That was real. That was a real answer. Yeah. Yeah. Awesome. Well, this has been such a wonderful conversation. And I'm sure we could keep going for another hour or two, between the three of us, but I do want to be respectful of your time. And we're coming towards the end of our time together. So I want to shift gears and go into the rebel HR flash round. So all right, brace yourself. You ready? I'm ready. All right, here we go. Question number one. What is your favorite people book?

Elena Armino:

Oh, my favorite people book. Oh, man. I really like the Gifts of Imperfection by Brene. Brown. I also love when things fall apart. I think the children it's another good one. And if I had to pick a third off the top of my head, it would be probably the Four Agreements by Manuel Ruiz.

Kyle Roed:

Awesome. Awesome. Check those out. And just so just so that the audience knows like how legit Elena is. She literally just turned around and looked at her bookshelf. They're like right there on her bookshelf.

Patrick Moran:

They are there right here.

Kyle Roed:

People practice what she preaches. So that was impressive. Nice. All right. Question number two, who should we be listening to?

Elena Armino:

Oh my gosh. Okay. So if you're not listening to Brene Brown, everything we talked about today is in Bearnaise research. So for all of you that need stats and data behind everything we just talked about, go check out Brene Brown so she's got two podcasts daring greatly, or sorry, dare to lead and unlocking us is the other one. Other podcasts that I love are I feel awful by Christine sacks. She's another coach in the world that I adore and She does this. It's like a mini micro podcast that gives you tips about leadership. And then another one that's fire right now is a slight change of plans by Maya Shanker. And she's, she's a friend of a friend of mine, but she's really just well traveled and well spoken, and it's all thought leadership stuff.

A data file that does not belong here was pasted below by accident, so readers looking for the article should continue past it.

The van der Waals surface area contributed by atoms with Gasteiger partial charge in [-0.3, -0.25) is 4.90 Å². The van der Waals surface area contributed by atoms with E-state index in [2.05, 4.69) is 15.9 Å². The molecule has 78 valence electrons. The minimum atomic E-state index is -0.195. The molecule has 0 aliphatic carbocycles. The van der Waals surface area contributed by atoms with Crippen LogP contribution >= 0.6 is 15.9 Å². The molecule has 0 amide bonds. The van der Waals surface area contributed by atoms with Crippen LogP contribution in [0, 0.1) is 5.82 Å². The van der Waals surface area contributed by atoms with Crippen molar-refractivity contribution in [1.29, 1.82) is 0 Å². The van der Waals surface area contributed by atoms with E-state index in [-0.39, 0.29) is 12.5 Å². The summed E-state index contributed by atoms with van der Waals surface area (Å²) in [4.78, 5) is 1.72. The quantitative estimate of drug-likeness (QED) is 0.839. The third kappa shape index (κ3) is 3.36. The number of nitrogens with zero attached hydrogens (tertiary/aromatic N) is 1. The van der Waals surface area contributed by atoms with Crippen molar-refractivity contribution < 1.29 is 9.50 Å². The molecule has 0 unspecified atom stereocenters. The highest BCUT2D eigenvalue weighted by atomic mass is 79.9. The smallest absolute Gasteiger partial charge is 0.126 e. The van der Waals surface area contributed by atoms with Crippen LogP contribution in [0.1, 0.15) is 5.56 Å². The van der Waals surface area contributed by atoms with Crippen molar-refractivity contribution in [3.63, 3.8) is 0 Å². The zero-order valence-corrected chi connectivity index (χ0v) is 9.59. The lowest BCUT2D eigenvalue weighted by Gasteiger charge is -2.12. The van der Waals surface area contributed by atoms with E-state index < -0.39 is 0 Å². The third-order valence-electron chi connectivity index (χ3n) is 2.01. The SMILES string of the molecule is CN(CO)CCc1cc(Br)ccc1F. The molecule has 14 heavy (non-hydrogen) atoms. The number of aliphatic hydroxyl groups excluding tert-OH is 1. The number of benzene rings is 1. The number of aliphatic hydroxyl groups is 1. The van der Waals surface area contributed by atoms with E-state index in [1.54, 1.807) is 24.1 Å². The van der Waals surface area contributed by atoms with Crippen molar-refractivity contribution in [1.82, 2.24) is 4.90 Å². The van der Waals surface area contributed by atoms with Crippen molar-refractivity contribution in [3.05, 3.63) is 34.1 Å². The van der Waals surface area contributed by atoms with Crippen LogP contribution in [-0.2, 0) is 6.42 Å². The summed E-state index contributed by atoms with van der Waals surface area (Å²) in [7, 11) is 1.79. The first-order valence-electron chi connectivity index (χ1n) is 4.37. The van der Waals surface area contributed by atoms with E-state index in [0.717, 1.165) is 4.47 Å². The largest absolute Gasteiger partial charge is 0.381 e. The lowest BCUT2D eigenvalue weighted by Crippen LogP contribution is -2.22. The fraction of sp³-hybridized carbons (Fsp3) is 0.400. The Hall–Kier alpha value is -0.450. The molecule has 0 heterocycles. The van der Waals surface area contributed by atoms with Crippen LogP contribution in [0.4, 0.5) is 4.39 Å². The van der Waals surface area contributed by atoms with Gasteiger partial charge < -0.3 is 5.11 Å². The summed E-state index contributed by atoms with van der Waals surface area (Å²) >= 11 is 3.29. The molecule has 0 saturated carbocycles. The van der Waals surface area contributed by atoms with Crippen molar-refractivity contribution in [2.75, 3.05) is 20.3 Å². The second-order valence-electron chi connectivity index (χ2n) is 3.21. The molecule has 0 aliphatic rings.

Kyle Roed:

Awesome. Awesome. All right, last question. hardest one, how can our listeners connect with you

Elena Armino:

so hard? Um, let's see, well, you can go to the C suite collective calm and that does have a dash in it. So the c dash suite collective comm we our website will be launching on November 1, but there's a page there that you can contact us until then you can find me at Elena army whoa.com. And of course, you can find me on the podcast in a matter of speaking.

Kyle Roed:

Awesome. We will have all that information in the show notes. So check it out. Just been absolutely wonderful conversation today. Some really great content here. For our listeners, listen to this and then listen to it again, because I'm sure you're gonna miss something. And there's a lot to take away from this. So thank you so much, Elena. Really appreciate the time. Have a great rest of your day.

Elena Armino:

Thank you so much. Thank you.

Kyle Roed:

All right. That does it for the rebel HR podcast. Big thank you to our guests. Follow us on Facebook at rebel HR podcast, Twitter, at rebel HR guy, or see our website at rebel human resources.com. The views and opinions expressed by rebel HR podcast are those of the authors and do not necessarily reflect the official policy or position of any of the organizations that we represent. No animals were harmed during the filming of this podcast. Maybe